I watched the 1973 John Frankenheimer production of The Iceman Cometh last night and thought once again that the two great American plays for me are Iceman and Death of Salesman with the A Streetcar Named Desire close behind.
The times I've seen Iceman on stage I've always watched to see how the character Larry Slade was played. He's the only one who doesn't live on "pipe dreams." Former Anarchist and fallen Catholic, he lives in the saloon listening to the drunken pipe dreams of his fellows. I suspect he's Eugene O'Neill, the man who, when told about the atomic bomb said, "Maybe this is what we deserve." No pipe dreams for him.
Nobody comes close to Robert Ryan's portrayl of Larry Slade. He turns O'Neill's highly stylized dialogue into brutal poetry. His speech near the end (which you can check out on Youtube) is among the saddest and most savage speeches in American theater. You sense that Slade wishes he could go back to his own pipe dreams, his own religion but he's seen too much cruelty, too much deceit and too much crushed hope to believe in anything. He waits for his death.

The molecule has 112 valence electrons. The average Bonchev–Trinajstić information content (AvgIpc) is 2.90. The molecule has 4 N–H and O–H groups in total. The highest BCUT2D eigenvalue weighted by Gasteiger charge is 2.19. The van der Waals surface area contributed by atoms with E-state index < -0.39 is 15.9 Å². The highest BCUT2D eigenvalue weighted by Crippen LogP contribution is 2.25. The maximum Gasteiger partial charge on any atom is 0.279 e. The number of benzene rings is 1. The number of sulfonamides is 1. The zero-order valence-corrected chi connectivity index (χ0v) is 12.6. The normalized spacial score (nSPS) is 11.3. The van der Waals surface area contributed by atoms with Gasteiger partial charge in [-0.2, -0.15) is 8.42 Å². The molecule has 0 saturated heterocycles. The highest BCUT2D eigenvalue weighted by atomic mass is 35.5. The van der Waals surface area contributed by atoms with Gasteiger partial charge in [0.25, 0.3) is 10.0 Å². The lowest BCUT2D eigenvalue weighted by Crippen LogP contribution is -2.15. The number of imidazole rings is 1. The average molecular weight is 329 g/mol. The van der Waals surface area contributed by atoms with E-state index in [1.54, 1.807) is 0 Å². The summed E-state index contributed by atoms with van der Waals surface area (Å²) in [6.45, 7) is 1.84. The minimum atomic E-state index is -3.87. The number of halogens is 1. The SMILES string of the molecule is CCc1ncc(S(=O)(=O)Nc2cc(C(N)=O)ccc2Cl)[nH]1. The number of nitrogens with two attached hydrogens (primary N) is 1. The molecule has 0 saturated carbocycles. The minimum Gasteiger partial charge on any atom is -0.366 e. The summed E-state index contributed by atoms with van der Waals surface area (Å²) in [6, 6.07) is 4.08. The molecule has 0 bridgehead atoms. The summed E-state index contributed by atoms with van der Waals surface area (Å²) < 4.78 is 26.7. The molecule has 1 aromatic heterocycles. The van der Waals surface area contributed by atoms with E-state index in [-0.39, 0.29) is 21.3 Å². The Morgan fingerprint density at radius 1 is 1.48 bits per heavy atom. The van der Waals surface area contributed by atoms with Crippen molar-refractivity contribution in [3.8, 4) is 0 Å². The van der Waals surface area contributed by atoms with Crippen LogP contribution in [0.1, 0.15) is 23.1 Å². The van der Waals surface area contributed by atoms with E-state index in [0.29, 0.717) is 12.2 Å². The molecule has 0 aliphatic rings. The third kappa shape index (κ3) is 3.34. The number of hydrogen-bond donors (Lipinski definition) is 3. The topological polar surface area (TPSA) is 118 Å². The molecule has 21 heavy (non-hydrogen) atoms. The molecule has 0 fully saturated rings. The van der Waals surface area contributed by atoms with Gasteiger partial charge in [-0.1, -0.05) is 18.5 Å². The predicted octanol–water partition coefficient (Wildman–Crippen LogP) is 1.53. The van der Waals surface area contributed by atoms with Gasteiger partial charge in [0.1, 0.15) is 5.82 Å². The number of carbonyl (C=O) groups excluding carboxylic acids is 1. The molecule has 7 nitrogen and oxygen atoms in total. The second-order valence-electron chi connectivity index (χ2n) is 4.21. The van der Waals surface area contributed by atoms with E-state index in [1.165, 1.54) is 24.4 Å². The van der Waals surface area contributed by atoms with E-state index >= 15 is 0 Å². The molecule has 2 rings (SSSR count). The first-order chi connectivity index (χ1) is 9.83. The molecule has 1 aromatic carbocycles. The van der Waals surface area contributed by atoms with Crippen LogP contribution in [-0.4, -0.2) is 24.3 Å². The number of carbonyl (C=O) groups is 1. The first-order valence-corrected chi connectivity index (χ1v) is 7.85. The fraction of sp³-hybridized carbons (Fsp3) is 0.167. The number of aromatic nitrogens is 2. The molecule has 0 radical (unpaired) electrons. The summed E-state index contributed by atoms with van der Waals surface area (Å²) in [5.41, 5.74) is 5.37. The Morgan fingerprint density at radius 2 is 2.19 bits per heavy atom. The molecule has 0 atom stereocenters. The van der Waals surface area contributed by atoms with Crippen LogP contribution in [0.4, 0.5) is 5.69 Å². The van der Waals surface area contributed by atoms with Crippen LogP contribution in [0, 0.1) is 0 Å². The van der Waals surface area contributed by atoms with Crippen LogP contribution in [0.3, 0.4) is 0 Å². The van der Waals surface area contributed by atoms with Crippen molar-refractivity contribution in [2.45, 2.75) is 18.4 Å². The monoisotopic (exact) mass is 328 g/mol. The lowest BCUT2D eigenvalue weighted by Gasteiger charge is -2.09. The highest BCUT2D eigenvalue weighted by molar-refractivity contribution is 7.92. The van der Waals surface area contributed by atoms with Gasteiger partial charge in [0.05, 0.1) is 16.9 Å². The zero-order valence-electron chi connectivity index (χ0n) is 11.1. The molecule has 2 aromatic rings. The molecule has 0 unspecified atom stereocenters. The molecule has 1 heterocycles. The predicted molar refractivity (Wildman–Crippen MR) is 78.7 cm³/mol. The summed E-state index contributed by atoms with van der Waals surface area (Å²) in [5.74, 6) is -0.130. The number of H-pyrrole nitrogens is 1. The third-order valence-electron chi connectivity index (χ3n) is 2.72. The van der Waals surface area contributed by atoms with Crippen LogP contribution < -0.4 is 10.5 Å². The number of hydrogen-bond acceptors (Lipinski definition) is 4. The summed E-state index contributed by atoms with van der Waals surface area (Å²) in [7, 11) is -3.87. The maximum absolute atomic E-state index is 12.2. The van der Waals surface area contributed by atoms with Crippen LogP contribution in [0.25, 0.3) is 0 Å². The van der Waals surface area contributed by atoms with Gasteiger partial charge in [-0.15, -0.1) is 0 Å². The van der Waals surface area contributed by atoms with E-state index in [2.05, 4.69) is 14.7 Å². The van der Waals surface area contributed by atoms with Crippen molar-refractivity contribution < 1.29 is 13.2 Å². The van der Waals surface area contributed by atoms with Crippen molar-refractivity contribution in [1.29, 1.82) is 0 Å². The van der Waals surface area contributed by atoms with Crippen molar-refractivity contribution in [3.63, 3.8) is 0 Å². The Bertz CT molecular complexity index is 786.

Ryan was one of the great American actors. He appeared in this Iceman version not long after his wife died of cancer and when he was near the end of his own life from cancer. It is not easy to look at his ravaged face and body. But it makes his performance all the more powerful.
Newsweek critic Paul Zimmerman, who was to die young himself, said of Ryan's performance: "It is Robert Ryan, his face a wreck of smashed dreams, who provides the tragic dimension that makes this Iceman a moving, unforgettable experience. Ryan played his part in the shadow of his own death. He died this year, leaving behind a lifetime of roles too small for his talent."